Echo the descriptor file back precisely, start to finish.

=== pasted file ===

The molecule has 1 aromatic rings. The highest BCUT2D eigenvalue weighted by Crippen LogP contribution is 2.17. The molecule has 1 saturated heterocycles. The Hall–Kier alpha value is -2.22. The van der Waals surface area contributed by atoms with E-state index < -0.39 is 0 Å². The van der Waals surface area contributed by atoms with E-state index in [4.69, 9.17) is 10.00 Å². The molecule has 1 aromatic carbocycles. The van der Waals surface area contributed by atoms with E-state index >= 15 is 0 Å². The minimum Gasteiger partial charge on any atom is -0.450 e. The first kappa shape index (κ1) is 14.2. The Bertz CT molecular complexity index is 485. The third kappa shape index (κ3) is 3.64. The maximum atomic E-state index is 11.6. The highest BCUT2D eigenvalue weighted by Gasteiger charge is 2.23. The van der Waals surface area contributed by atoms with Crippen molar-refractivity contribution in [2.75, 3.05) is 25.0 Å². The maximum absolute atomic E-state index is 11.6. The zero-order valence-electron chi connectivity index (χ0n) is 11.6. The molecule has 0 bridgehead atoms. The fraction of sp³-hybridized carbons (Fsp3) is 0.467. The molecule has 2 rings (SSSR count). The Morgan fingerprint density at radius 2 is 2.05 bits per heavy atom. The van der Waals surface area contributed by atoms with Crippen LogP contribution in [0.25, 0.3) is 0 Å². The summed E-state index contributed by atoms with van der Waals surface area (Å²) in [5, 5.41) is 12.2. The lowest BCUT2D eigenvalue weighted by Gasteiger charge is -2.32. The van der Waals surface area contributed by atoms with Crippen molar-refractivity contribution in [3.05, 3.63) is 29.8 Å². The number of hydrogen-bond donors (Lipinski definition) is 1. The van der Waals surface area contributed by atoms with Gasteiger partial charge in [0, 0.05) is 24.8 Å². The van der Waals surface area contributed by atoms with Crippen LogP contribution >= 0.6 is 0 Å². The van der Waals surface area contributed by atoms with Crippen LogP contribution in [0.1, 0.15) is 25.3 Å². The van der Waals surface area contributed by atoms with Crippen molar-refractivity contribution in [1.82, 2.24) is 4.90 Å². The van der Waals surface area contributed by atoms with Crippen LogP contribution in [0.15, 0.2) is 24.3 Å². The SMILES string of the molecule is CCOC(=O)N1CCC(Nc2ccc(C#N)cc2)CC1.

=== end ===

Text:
The molecule has 1 aromatic rings. The highest BCUT2D eigenvalue weighted by Crippen LogP contribution is 2.17. The molecule has 1 saturated heterocycles. The Hall–Kier alpha value is -2.22. The van der Waals surface area contributed by atoms with E-state index < -0.39 is 0 Å². The van der Waals surface area contributed by atoms with E-state index in [4.69, 9.17) is 10.00 Å². The molecule has 1 aromatic carbocycles. The van der Waals surface area contributed by atoms with E-state index >= 15 is 0 Å². The minimum Gasteiger partial charge on any atom is -0.450 e. The first kappa shape index (κ1) is 14.2. The Bertz CT molecular complexity index is 485. The third kappa shape index (κ3) is 3.64. The maximum atomic E-state index is 11.6. The highest BCUT2D eigenvalue weighted by Gasteiger charge is 2.23. The van der Waals surface area contributed by atoms with Crippen molar-refractivity contribution in [2.75, 3.05) is 25.0 Å². The maximum absolute atomic E-state index is 11.6. The zero-order valence-electron chi connectivity index (χ0n) is 11.6. The molecule has 0 bridgehead atoms. The fraction of sp³-hybridized carbons (Fsp3) is 0.467. The molecule has 2 rings (SSSR count). The Morgan fingerprint density at radius 2 is 2.05 bits per heavy atom. The van der Waals surface area contributed by atoms with Crippen LogP contribution in [0.25, 0.3) is 0 Å². The summed E-state index contributed by atoms with van der Waals surface area (Å²) in [5, 5.41) is 12.2. The lowest BCUT2D eigenvalue weighted by Gasteiger charge is -2.32. The van der Waals surface area contributed by atoms with Crippen molar-refractivity contribution in [3.05, 3.63) is 29.8 Å². The number of hydrogen-bond donors (Lipinski definition) is 1. The van der Waals surface area contributed by atoms with Gasteiger partial charge in [0, 0.05) is 24.8 Å². The van der Waals surface area contributed by atoms with Crippen LogP contribution >= 0.6 is 0 Å². The van der Waals surface area contributed by atoms with Crippen LogP contribution in [0.1, 0.15) is 25.3 Å². The van der Waals surface area contributed by atoms with Crippen molar-refractivity contribution in [1.82, 2.24) is 4.90 Å². The van der Waals surface area contributed by atoms with Crippen LogP contribution in [0.15, 0.2) is 24.3 Å². The SMILES string of the molecule is CCOC(=O)N1CCC(Nc2ccc(C#N)cc2)CC1.